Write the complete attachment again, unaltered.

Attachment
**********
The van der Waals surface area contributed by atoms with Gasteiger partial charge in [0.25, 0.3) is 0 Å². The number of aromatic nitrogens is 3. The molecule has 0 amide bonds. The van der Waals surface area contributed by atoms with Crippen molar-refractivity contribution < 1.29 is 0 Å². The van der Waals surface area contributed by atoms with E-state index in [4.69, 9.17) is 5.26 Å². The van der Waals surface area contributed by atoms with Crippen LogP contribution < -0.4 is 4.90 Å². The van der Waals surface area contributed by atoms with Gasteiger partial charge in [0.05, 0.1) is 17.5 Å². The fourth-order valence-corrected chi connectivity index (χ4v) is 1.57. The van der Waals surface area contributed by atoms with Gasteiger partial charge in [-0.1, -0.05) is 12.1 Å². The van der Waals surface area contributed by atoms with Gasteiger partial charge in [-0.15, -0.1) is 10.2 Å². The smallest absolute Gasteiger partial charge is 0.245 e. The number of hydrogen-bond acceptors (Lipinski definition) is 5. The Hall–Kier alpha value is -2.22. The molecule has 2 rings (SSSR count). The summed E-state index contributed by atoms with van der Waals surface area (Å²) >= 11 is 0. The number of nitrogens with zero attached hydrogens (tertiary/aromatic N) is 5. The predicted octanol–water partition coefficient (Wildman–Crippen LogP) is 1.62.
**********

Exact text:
The van der Waals surface area contributed by atoms with Gasteiger partial charge in [0.25, 0.3) is 0 Å². The number of aromatic nitrogens is 3. The molecule has 0 amide bonds. The van der Waals surface area contributed by atoms with Crippen molar-refractivity contribution < 1.29 is 0 Å². The van der Waals surface area contributed by atoms with E-state index in [4.69, 9.17) is 5.26 Å². The van der Waals surface area contributed by atoms with Crippen LogP contribution < -0.4 is 4.90 Å². The van der Waals surface area contributed by atoms with Gasteiger partial charge in [0.05, 0.1) is 17.5 Å². The fourth-order valence-corrected chi connectivity index (χ4v) is 1.57. The van der Waals surface area contributed by atoms with Gasteiger partial charge in [-0.1, -0.05) is 12.1 Å². The van der Waals surface area contributed by atoms with Gasteiger partial charge in [-0.15, -0.1) is 10.2 Å². The smallest absolute Gasteiger partial charge is 0.245 e. The number of hydrogen-bond acceptors (Lipinski definition) is 5. The Hall–Kier alpha value is -2.22. The molecule has 2 rings (SSSR count). The summed E-state index contributed by atoms with van der Waals surface area (Å²) >= 11 is 0. The number of nitrogens with zero attached hydrogens (tertiary/aromatic N) is 5. The predicted octanol–water partition coefficient (Wildman–Crippen LogP) is 1.62.